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International Energy Outlook 2023

Release Date: October 11, 2023 Next Release Date: TBD IEO NarrativePDF IEO Narrative FiguresXLSX
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Climate Considerations in the International Energy Outlook 2023 (IEO2023)

Release date: October 11, 2023

Executive Summary

When developing our International Energy Outlook (IEO) cases, we include only existing climate laws and regulations that can be reasonably quantified using our World Energy Projection System (WEPS). Our IEO cases can serve as a basis to assess future energy policy.


EIA's International Energy Outlook 2023 (IEO2023) presents our long-term analysis of global energy markets across various fuels, technologies, and end-use sectors through 2050. We develop the IEO using WEPS, an integrated economic model, which captures long-term relationships among energy supply, demand, and prices across regional markets. Inputs to WEPS include various assumptions addressing the future uncertainty of technological developments, demographic changes, economic trends, and resource availability, such as oil prices and rates of GDP growth.

Climate laws are an important economic consideration because they play an increasing role in shaping long-term energy consumption and production patterns. A number of net-zero and fossil-fuel-reduction goals and policies have been announced since IEO2021, which was published on October 6, 2021. These goals and policies are especially prevalent in OECD countries and in the electricity and industrial sectors. These policies have a number of energy market impacts:

  • Some laws directly limit fuel consumption or production. For example, a carbon emissions cap means that the total amount of fuel used in a market cannot exceed the cap via emissions produced by that fuel's end use. A vehicle tailpipe emission (fuel consumption) standard would similarly require fuel consumption limits.
  • Some laws affect behavior, such as a price penalty (tax) for higher-carbon behaviors or an economic incentive for implementing lower-carbon technologies.

The IEO2023 cases include both policy types—policies that directly or indirectly target energy-related carbon dioxide emissions—as they relate to energy markets and where modeling allows. The energy sector components of a country's Nationally Determined Contributions (NDCs) are included where they're codified in laws and regulations.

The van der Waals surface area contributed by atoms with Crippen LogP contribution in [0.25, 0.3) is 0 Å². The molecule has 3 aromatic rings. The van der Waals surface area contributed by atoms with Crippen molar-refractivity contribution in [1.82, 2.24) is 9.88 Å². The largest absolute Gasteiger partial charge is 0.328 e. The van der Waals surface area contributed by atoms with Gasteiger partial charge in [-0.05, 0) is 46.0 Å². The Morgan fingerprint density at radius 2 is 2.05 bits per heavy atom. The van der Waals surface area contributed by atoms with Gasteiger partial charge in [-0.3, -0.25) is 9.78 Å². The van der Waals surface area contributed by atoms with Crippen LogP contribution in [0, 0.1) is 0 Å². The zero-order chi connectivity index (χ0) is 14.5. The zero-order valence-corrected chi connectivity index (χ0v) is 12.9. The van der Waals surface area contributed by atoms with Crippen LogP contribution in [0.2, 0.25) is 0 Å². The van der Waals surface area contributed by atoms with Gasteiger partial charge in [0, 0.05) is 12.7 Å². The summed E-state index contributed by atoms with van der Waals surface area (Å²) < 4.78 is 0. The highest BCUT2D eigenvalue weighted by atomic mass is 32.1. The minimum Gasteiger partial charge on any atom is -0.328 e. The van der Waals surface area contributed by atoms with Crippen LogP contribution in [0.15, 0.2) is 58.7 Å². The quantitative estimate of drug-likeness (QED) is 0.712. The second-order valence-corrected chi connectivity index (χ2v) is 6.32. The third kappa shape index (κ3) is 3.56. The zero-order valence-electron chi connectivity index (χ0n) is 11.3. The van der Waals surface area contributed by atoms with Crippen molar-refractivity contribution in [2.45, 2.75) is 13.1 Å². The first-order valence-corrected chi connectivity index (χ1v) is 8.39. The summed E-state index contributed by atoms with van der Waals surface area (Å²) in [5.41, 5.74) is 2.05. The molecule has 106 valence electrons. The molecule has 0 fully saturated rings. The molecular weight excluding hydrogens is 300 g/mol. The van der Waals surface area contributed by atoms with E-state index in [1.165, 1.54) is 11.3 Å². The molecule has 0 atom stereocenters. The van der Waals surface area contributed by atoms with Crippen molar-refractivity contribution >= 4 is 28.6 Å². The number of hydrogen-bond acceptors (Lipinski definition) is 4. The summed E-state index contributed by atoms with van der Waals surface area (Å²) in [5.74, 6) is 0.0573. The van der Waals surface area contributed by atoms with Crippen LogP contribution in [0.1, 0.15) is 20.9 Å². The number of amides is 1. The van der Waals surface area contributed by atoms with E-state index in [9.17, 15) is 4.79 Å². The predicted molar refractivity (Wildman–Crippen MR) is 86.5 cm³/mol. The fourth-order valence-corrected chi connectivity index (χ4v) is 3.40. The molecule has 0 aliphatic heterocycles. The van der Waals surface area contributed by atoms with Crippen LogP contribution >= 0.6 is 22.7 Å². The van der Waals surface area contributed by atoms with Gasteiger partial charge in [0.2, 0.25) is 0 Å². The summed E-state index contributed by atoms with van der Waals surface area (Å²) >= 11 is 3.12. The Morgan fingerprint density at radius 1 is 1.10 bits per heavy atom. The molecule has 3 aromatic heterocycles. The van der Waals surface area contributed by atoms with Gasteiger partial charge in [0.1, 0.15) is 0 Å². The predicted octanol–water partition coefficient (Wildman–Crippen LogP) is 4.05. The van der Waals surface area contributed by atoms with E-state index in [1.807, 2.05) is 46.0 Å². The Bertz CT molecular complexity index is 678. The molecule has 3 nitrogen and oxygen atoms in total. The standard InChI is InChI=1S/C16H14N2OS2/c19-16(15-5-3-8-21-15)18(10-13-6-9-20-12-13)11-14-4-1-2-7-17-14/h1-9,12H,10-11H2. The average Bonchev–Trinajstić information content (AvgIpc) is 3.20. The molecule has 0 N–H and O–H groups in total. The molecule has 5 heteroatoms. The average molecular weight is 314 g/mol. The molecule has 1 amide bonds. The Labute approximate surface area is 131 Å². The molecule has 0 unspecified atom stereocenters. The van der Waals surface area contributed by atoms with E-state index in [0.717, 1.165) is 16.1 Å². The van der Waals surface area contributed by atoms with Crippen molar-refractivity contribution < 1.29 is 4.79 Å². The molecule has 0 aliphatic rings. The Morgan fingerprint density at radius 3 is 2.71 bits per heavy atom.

The WEPS model only represents emissions released from fossil fuel combustion related to energy use. Policies aimed at creating emissions sinks (such as forestry policies) and greenhouse gases (such as methane) aren't accounted for in our projections.

As countries enact climate-related policies, our model projects an increased prevalence of higher-efficiency technologies, which offsets the growth rate of overall energy consumption. In addition, during the projection period (2022–2050) it becomes more economically favorable to use less carbon-intensive sources of energy to meet demand. In summary, active climate policies are meaningful, relevant, and timely inputs to our IEO.

We include existing international climate laws and regulations in our IEO2023 cases. Because our climate policy assumptions reflect current laws and regulations, they remain the same across all modeled cases in IEO2023. In some regions, the distinction between policy statements and law is not clear. In these cases, our analysts use their best judgment, based on their expertise in those areas. Analyst judgement may incorporate many considerations, including:

  • A country's previous history in achieving policy statement requirements
  • A country's financial ability to achieve policy statement requirements
  • A country's economic incentives related to policy statement requirements
  • Existing contracts (for example, liquefied natural gas)
  • Regional trade flows